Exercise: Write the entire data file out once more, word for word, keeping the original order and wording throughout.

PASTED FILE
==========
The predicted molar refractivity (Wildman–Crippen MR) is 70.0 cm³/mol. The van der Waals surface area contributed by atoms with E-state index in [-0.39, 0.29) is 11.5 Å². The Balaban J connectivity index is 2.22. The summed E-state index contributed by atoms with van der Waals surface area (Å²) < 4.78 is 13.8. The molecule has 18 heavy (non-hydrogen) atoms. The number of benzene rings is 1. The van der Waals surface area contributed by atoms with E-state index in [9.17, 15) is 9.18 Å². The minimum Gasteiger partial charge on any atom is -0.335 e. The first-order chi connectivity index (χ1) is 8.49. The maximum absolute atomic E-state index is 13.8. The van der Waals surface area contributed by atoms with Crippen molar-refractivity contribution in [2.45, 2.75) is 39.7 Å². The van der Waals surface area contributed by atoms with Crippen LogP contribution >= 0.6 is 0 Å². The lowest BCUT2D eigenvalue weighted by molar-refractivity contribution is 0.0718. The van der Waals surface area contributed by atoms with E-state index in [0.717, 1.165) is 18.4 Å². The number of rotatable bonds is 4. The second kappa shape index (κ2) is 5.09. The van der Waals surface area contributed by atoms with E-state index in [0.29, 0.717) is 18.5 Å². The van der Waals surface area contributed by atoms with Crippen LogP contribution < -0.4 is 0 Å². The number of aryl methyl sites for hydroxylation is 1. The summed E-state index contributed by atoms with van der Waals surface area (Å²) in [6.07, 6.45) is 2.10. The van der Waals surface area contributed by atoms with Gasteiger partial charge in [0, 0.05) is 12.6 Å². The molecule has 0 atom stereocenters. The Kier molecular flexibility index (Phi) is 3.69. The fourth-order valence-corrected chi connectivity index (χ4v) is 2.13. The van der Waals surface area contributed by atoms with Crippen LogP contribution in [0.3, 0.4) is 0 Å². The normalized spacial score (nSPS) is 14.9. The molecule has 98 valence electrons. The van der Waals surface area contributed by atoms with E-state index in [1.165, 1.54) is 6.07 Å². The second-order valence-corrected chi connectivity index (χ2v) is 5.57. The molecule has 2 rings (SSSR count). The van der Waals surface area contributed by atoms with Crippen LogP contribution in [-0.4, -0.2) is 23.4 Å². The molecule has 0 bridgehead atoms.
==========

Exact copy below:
The predicted molar refractivity (Wildman–Crippen MR) is 70.0 cm³/mol. The van der Waals surface area contributed by atoms with E-state index in [-0.39, 0.29) is 11.5 Å². The Balaban J connectivity index is 2.22. The summed E-state index contributed by atoms with van der Waals surface area (Å²) < 4.78 is 13.8. The molecule has 18 heavy (non-hydrogen) atoms. The number of benzene rings is 1. The van der Waals surface area contributed by atoms with E-state index in [9.17, 15) is 9.18 Å². The minimum Gasteiger partial charge on any atom is -0.335 e. The first-order chi connectivity index (χ1) is 8.49. The maximum absolute atomic E-state index is 13.8. The van der Waals surface area contributed by atoms with Crippen molar-refractivity contribution in [2.45, 2.75) is 39.7 Å². The van der Waals surface area contributed by atoms with Crippen LogP contribution >= 0.6 is 0 Å². The lowest BCUT2D eigenvalue weighted by molar-refractivity contribution is 0.0718. The van der Waals surface area contributed by atoms with E-state index in [0.717, 1.165) is 18.4 Å². The number of rotatable bonds is 4. The second kappa shape index (κ2) is 5.09. The van der Waals surface area contributed by atoms with E-state index in [0.29, 0.717) is 18.5 Å². The van der Waals surface area contributed by atoms with Crippen LogP contribution < -0.4 is 0 Å². The number of aryl methyl sites for hydroxylation is 1. The summed E-state index contributed by atoms with van der Waals surface area (Å²) in [6.07, 6.45) is 2.10. The van der Waals surface area contributed by atoms with Gasteiger partial charge in [0, 0.05) is 12.6 Å². The molecule has 0 atom stereocenters. The Kier molecular flexibility index (Phi) is 3.69. The fourth-order valence-corrected chi connectivity index (χ4v) is 2.13. The van der Waals surface area contributed by atoms with Crippen LogP contribution in [0.3, 0.4) is 0 Å². The normalized spacial score (nSPS) is 14.9. The molecule has 98 valence electrons. The van der Waals surface area contributed by atoms with E-state index in [1.165, 1.54) is 6.07 Å². The second-order valence-corrected chi connectivity index (χ2v) is 5.57. The molecule has 2 rings (SSSR count). The van der Waals surface area contributed by atoms with Crippen LogP contribution in [-0.4, -0.2) is 23.4 Å². The molecule has 0 bridgehead atoms.